| 9:00 pm on Sep 26, 2008 (gmt 0)|
the difference for MSFT is not going to be the money they poor in but what they do with that money. it is Google's people and their interactions and ideas that have made Google what it is today. MSFT needs to spend that money on the right people. They are getting there, but not there yet. I am interested to see what happens here.
| 9:29 pm on Sep 26, 2008 (gmt 0)|
Microsoft will never do it by building some new search engine or funky alternative to search. If anything maybe they could leverage placements in Google organic rankings to gain marketshare in something. Offer Wikipedia enough money so they can't say no and then present the new MSFT offering as part of Wikipedia so long as there is something about whatever is "new" at MSFT such that people will find it somehow better than the Google experience that sent them there.
| 12:27 am on Sep 27, 2008 (gmt 0)|
|reinvent the search business model |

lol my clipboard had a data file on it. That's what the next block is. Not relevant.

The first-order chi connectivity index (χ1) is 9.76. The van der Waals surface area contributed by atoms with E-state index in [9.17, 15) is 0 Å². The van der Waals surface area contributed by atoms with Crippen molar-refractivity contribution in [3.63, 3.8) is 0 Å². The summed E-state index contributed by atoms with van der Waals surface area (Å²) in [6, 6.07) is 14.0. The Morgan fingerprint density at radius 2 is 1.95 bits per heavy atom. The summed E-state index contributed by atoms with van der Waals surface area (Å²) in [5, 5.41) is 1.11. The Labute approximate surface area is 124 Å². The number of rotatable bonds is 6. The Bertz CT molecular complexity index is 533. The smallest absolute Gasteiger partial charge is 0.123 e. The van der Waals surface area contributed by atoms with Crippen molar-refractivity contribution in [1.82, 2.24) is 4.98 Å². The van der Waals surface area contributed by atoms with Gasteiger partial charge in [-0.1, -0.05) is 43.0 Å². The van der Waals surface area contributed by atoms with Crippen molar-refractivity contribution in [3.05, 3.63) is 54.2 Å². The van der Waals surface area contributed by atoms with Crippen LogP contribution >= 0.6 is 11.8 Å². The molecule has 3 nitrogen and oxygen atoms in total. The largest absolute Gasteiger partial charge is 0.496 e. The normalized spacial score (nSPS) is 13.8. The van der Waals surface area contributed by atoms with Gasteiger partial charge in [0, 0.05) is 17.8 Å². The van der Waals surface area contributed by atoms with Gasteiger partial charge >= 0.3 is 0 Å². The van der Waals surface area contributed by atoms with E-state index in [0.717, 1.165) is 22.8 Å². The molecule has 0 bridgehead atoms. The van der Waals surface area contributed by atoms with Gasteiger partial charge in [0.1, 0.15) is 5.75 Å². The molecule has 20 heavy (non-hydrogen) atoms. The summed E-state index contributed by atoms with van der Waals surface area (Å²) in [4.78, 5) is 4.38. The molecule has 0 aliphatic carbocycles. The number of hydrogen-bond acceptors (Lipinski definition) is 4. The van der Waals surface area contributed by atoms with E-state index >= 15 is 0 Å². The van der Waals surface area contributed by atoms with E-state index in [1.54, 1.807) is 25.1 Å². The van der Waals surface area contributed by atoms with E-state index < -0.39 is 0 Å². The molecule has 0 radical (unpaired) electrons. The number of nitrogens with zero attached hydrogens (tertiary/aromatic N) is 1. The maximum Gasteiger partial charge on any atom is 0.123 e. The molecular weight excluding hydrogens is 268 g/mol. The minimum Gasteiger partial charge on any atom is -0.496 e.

Funny how something needs to be "reinvented" when a competitor dominates the field, not when you are yourself the top dog.
| 12:45 am on Sep 27, 2008 (gmt 0)|
Can Live be Dead?
| 12:57 am on Sep 27, 2008 (gmt 0)|
Google is sometimes "too good" at finding things... like scrapper sites. One of the reasons I still use Altavista and Jeeves to REALLY find something. I don't need to wade through dozens (or hundreds) of scrapper sites. Give the consumers REAL SITES and somebody might be on to something!
| 1:13 am on Sep 27, 2008 (gmt 0)|
This needs to be seen from Microsoft's point-of-view:
Their office suite is clearly going to fall out of the market within a decade to open source alternatives, especially as a global response to recession. Shareholders and voters are demanding cost savings everywhere and many places have already successfully switched from M$ Office.
Their latest, greatest, and very expensive OS is poorly received and a substantially worse product than leading Linux distributions for most users
The sub-notebook class is demonstrating that people demand their OS isn't resource hungry and are happy to do without bells and buzzers - a complete change of direction for M$ who until now have believed that adding bells and buzzers is the best way to sell an OS.
The server battle is and remains lost, despite comical tactics used to increase M$ 'server' counts. Whether firms are starting a small site or running a massive online business, MS Server does not seem the best option to them.